Wednesday, September 07, 2005

OziExplorer & OziExplorerCE

OziExplorer and its companion WindowsCE product like Aussies are from DownUnder.

This package contains pretty much every single feature a GPS user would probably require from a software product. It does have some funny ways about doing things, but it also has a very long history of added features, bug fixes and support for whatever is out there.

I learned about more Datum (probably Data if plural) that I ever wanted to know about, lots of map providers and its different formats, quick and easy getting started tutorials and even the internal file formats used by the product. And this package leaves the feeling that you will need a lot of time to exhaust its possibilities.

OziExplorer installed easily in a WinXP box with a CF card adapter to the PCMCIA port. (The GM-270 from Holux and its COM driver was sitting at COM6 all the time, I only had to run the Holux utility GPS Viewer and scan the ports to find it there.) Ozi let me configure COM6 and have it as a moving map.

For CF cards you can use the "NMEA Only" setting and discover that Ozi includes support for Garmin, Magellan, Eagle units and pretty much every single GPS receiver under the Sun.

But first you need to load a .map file (more on this in a minute), then establish the connection with the GPS unit. The status bar will show which kind of sentence the unit is transmitting, if a fix was obtained and the status of the link.

The trial version only run for one hour without interruptions and you cannot upload/download data to a GPS unit; load or save waypoints or events or save map images in bitmap.


Creating .map files

The idea was to use the pair OziExplorer & OziExplorerCE with the PDA as a moving map. But the .map file has to be created first in the Windows version. And then converted to the ozfx3 format (or ozf2 for previous versions) with a utility available at its website.

When you install OziExplorer in your Windows box you will be asked if you want two icons to be created by the installer: one for the demo/shareware version and another for the trial.

The trial includes most of the options available for registered users (US$85 currently). The Shareware version has restricted usage, like for example maps can only be imported from .bmp images.

The Trial will let you import maps from several image formats (among others .jpeg and .tiff) including some pretty obscure types. I decided to try it out using .bmp images exported from Topo! The idea is to georeference the image by creating a .map file with two reference points (up to nine in the registered version).

First select File | Open and then "Calibrate image" to load a .bmp image file. Set the reference points by clicking in the image location and selecting the Point 1 tab in the right panel for the first reference point. Type in the Latitude and Longitude for that point. Do the same for the second reference point. Hit the Save button and you will get a .map file.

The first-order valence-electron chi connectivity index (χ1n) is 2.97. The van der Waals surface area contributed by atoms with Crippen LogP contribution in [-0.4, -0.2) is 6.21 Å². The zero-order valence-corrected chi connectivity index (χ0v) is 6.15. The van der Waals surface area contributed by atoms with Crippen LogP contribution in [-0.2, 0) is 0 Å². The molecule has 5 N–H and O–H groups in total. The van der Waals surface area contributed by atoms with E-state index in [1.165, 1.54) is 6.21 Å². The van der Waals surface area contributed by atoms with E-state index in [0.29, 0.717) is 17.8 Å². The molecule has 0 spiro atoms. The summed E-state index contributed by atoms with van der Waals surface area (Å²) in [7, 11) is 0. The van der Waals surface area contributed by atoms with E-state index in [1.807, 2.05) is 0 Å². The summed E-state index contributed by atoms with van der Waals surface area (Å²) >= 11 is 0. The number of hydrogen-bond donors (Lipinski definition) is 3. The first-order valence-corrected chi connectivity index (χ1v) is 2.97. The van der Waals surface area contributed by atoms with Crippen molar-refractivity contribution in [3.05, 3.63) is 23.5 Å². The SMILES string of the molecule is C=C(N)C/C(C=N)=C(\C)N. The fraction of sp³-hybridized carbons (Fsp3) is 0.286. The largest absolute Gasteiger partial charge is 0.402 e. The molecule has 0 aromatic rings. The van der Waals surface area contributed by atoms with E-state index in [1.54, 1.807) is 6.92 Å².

Ozi map formats

Download the img2ozf utility from the Optional Extras link in the website and install in your PC. These are conversion utilities that will take a .map as input and generate map files in the format used by OziExplorerCE.

After selecting the .map files and corresponding .bmp images, click the Convert Maps button. This will start the ozfx3 conversion.

In the same utility select the next tab, Copy Maps to PDA, hit the refresh button and the new _ozf.map files should be displayed. Hit the Copy Maps to PDA button and the ozfx3 files will be transferred to a connected PDA.

Voila! You got georeferenced maps in your PDA.

OziExplorerCE costs US$30 and according to the website, to fully utilize this product you need a registered copy of both products. The trial version lasts for two weeks.

Among its limitations the evaluation copy of the OziExplorerCE will interrupt its communication with the GPS unit while in moving map mode and a "Demo version" watermark shows up in the maps.

OziExplorerCE

I like the option for Sirf-based GPS receivers where OziExplorerCE let you choose a fix for the elevation bug from these chips. I wasn't aware of the bug but I did notice some weird values (like negative altitude) a couple of times with other packages.

It might not be a perfect solution but it gives probably better values. In fact it tends to increase the altitude value when you are going downhill under poor satellite visibility conditions.

With the Demo version you can log your track (default behavior with GPS connection active) and save it to memory or disk. It does find your georeferenced maps for the position you are in.

The demo will pop up a screen to let you know that you are using a demo version and turn the GPS connection off. But it does have a lot of room for control, like letting you configure the color of tracks and providing your own schemes.

This is probably the most feature rich package available for Windows CE devices.

After tracking a route, you can upload the TrackLogFile from the PocketPC to the Data directory of OziExplorer in the PC. Use the File menu to open the previous .map image you used for that track. Use the "File | Load from file | Load Map File" and "Load Track from File" for that.

With the corresponding .map file loaded, select View | Tracks | Track Control (or hit Alt-T). Select the Track Log File you want to replay. Now click the button with a plus sign and a down arrow for more options. Select Track Replay and hit the button with the red dot on the Track Replay Control to start the replay.

As a photographer friend once said "with Ozi you will typically use for trip planning and afterwards for analysis of the waypoints/track data. You can also use Ozi on a laptop in the car, connected with GPS - Ozi will show you where you are at your maps. This is way cool. Sometimes we use this when we are at unknown territories and wish to know what is [there] before us".